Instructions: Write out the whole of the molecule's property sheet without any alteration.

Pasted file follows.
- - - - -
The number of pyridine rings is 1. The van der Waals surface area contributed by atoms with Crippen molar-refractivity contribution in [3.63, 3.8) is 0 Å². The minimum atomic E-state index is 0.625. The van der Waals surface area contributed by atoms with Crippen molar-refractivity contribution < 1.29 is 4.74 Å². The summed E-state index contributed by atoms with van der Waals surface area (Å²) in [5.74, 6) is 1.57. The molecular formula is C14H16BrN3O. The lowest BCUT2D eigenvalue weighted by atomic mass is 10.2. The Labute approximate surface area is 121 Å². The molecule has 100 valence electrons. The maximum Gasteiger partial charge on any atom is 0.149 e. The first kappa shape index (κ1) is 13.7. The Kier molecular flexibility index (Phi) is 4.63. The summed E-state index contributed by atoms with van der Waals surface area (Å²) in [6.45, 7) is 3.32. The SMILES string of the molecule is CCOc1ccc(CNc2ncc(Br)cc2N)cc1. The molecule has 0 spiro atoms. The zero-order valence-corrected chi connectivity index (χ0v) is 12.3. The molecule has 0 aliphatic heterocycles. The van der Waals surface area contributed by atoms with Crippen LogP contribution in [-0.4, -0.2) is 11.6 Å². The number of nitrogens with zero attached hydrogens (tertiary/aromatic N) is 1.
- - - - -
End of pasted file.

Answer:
The number of pyridine rings is 1. The van der Waals surface area contributed by atoms with Crippen molar-refractivity contribution in [3.63, 3.8) is 0 Å². The minimum atomic E-state index is 0.625. The van der Waals surface area contributed by atoms with Crippen molar-refractivity contribution < 1.29 is 4.74 Å². The summed E-state index contributed by atoms with van der Waals surface area (Å²) in [5.74, 6) is 1.57. The molecular formula is C14H16BrN3O. The lowest BCUT2D eigenvalue weighted by atomic mass is 10.2. The Labute approximate surface area is 121 Å². The molecule has 100 valence electrons. The maximum Gasteiger partial charge on any atom is 0.149 e. The first kappa shape index (κ1) is 13.7. The Kier molecular flexibility index (Phi) is 4.63. The summed E-state index contributed by atoms with van der Waals surface area (Å²) in [6.45, 7) is 3.32. The SMILES string of the molecule is CCOc1ccc(CNc2ncc(Br)cc2N)cc1. The molecule has 0 spiro atoms. The zero-order valence-corrected chi connectivity index (χ0v) is 12.3. The molecule has 0 aliphatic heterocycles. The van der Waals surface area contributed by atoms with Crippen LogP contribution in [-0.4, -0.2) is 11.6 Å². The number of nitrogens with zero attached hydrogens (tertiary/aromatic N) is 1.